When dishy, photogenic pianist Irena Koblar had to withdraw as soloist, Jeffrey Biegel stepped in on short notice. He may not have the glossy glamour photos that grace Koblar's Web site, but Biegel proved to be an exciting powerhouse pianist with a staggering technique. The young American already has a following in this country. He excels at athletic keyboard challenges like the Etudes by Frdric Chopin, and his work can be sampled on YouTube in brief takes.

Playing with the NHSO here, Biegel hit one exciting peak after another in a work that demands virtuoso gifts the Piano Concerto No. 2 in B-flat Major by Johannes Brahms.

A totally contrasting effect was still to come, though, in the wistful opening andante of the third movement, where the pianist's legato phrases positively glowed.

David J. Baker, New Haven Register, November 15, 2009

*... turned out a marvelous set of gently improvised-upon Mozart sonatas

"Antonio Vivaldi, The Four Seasons, arranged for piano by Jeffrey Biegel, Jeffrey Biegel, piano (Naxos). Sometimes, arranging orchestral music for piano can place it in a whole new light. I once heard Beethoven's "Pastorale" as arranged for piano by Glenn Gould, and it sounded startling and New Age. Hearing Vivaldi on piano, you notice the music's flaws. But the occasional repetitiveness and flat-footed rhythms gain a new charm, like Philip Glass. The piano also makes you appreciate Vivaldi's moments of sublimity the slow movement of "Winter," for instance, which shines in its genius and simplicity. Biegel, who just turned out a marvelous set of gently improvised-upon Mozart sonatas, adds the same discreet embellishments to these pieces. He shows you new things in them. As a follow-up to "The Four Seasons," he plays a lute concerto and a mandolin concerto, both arranged by Andrew Gentile. This is a great novelty at a bargain price, and a bright new look at a composer we thought we knew inside out. "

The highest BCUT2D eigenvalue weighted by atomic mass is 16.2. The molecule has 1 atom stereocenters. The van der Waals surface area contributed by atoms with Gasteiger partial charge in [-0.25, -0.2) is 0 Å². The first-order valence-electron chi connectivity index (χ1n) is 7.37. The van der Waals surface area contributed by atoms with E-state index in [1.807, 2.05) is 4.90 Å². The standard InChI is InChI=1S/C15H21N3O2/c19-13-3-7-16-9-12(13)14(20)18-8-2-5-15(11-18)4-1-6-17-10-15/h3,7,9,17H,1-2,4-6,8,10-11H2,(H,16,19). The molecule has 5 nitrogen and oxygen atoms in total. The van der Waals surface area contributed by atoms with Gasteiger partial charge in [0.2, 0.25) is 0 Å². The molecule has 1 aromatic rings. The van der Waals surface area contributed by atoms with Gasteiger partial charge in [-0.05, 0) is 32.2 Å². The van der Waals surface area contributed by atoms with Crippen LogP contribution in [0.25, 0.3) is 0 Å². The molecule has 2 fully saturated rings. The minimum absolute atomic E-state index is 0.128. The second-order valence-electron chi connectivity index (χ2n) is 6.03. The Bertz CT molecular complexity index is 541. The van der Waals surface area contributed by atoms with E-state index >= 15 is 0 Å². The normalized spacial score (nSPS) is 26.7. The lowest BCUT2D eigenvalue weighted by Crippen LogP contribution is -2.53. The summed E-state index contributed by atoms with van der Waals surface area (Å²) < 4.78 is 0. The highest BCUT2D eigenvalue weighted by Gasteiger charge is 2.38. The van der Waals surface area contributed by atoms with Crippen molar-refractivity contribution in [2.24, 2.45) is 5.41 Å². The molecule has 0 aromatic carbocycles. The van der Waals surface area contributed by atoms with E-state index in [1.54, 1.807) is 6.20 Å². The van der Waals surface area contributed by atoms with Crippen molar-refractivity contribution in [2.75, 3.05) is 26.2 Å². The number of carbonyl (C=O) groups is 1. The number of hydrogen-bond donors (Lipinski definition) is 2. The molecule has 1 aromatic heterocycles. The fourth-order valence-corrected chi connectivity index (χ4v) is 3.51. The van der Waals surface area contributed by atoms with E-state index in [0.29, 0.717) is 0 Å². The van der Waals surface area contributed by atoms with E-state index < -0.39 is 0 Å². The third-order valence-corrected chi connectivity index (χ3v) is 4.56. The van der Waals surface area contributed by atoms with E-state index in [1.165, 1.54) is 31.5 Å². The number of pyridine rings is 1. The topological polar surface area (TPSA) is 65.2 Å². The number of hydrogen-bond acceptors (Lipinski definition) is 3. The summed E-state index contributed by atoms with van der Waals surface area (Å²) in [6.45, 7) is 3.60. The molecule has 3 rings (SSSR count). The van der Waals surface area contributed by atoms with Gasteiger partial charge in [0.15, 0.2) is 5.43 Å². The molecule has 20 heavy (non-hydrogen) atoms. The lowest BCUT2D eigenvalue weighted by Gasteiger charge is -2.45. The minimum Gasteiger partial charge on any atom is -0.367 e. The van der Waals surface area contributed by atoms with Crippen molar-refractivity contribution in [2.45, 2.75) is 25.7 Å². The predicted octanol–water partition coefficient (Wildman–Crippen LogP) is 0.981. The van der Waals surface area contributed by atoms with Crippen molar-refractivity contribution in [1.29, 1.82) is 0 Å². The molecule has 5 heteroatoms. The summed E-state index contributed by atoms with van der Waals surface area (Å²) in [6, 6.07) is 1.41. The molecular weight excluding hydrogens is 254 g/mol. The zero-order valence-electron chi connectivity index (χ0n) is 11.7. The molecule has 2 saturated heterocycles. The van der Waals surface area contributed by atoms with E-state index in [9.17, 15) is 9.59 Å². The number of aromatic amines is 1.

Mary Kunz Goldman, Buffalo News

*... a surprising intimacy

"The scripted program ended with pianist Jeffrey Biegel soloing in "Rhapsody in Blue". Biegel gave the solos a surprising intimacy, a sense of a jazzman's musings late at night in a saloon, and the orchestra played with jazzy freedom in the solos."

The Day, New London, CT, September 28, 2009

*Jeffrey Biegel: Embellished Excellence

"American pianist Jeffrey Biegel is the latest musical artist to undertake a daunting project to record Mozart's complete cycle of piano sonatas. In hands of some less gifted artists, Mozart can sound very dry and boring. But when played well, as in Mr. Biegel's polished performances, the music sparkles with seemingly transparent simplicity while further pulling the listener into deep, profound, and virtuosic beauty. From this first volume of three CD's, Sonata No. 2 in F Major (K. 280) emerges as a quintessential masterpiece of Mozartean charm, and Mr. Biegel performs it to perfection, a definite favorite. Throughout the series, the tempos are well chosen, portraying a variety of dramatic, thrilling, humorous, and touching qualities appropriate to each movement. Mozart's gift of melody is consistently sung with beautiful clarity in Mr. Biegel's interpretations, while the accompaniment figures and development sections are also fully explored, revealing the deeper musical magic beyond the melodic themes. What makes these performances unique also is Mr. Biegel's adventurous spirit of improvisation, with embellishments added to the repeated expositions. Mr. Biegel's embellishments are effective yet subtle enhancements, showcasing an appropriate level of artistic freedom while not straying so far as to alter the composer's intent. I admired the decision to present the sonatas in numerical order, and the recordings are meticulously captured, creating a listening experience that is incredibly enjoyable, and wholly worth owning."

Lee Streby, September, 2009